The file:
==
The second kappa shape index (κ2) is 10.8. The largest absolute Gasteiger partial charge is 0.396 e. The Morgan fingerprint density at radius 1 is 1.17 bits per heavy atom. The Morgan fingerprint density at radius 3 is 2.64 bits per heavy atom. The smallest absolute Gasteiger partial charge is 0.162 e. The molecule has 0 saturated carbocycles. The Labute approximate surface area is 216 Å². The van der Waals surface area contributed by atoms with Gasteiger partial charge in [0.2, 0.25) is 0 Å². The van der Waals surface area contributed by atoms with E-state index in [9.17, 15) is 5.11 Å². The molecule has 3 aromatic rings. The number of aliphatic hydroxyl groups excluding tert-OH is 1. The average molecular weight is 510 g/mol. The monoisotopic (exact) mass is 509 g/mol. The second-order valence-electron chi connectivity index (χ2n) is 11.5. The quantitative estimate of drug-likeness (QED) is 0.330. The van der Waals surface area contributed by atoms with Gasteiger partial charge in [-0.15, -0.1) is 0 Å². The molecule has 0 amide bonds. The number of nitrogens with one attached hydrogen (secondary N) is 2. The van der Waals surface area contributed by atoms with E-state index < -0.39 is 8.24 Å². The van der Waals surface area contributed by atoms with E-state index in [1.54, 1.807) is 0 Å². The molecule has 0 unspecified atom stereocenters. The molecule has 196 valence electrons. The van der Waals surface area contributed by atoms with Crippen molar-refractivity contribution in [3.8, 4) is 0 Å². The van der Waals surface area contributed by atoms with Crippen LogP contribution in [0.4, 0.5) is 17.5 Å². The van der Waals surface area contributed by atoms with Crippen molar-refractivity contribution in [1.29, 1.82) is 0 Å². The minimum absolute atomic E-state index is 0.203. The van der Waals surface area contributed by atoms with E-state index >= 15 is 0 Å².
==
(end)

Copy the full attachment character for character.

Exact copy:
The second kappa shape index (κ2) is 10.8. The largest absolute Gasteiger partial charge is 0.396 e. The Morgan fingerprint density at radius 1 is 1.17 bits per heavy atom. The Morgan fingerprint density at radius 3 is 2.64 bits per heavy atom. The smallest absolute Gasteiger partial charge is 0.162 e. The molecule has 0 saturated carbocycles. The Labute approximate surface area is 216 Å². The van der Waals surface area contributed by atoms with Gasteiger partial charge in [0.2, 0.25) is 0 Å². The van der Waals surface area contributed by atoms with E-state index in [9.17, 15) is 5.11 Å². The molecule has 3 aromatic rings. The number of aliphatic hydroxyl groups excluding tert-OH is 1. The average molecular weight is 510 g/mol. The monoisotopic (exact) mass is 509 g/mol. The second-order valence-electron chi connectivity index (χ2n) is 11.5. The quantitative estimate of drug-likeness (QED) is 0.330. The van der Waals surface area contributed by atoms with Gasteiger partial charge in [-0.15, -0.1) is 0 Å². The molecule has 0 amide bonds. The number of nitrogens with one attached hydrogen (secondary N) is 2. The van der Waals surface area contributed by atoms with E-state index < -0.39 is 8.24 Å². The van der Waals surface area contributed by atoms with E-state index in [1.54, 1.807) is 0 Å². The molecule has 0 unspecified atom stereocenters. The molecule has 196 valence electrons. The van der Waals surface area contributed by atoms with Crippen molar-refractivity contribution in [3.8, 4) is 0 Å². The van der Waals surface area contributed by atoms with Crippen LogP contribution in [0.4, 0.5) is 17.5 Å². The van der Waals surface area contributed by atoms with Crippen molar-refractivity contribution in [1.29, 1.82) is 0 Å². The minimum absolute atomic E-state index is 0.203. The van der Waals surface area contributed by atoms with E-state index >= 15 is 0 Å².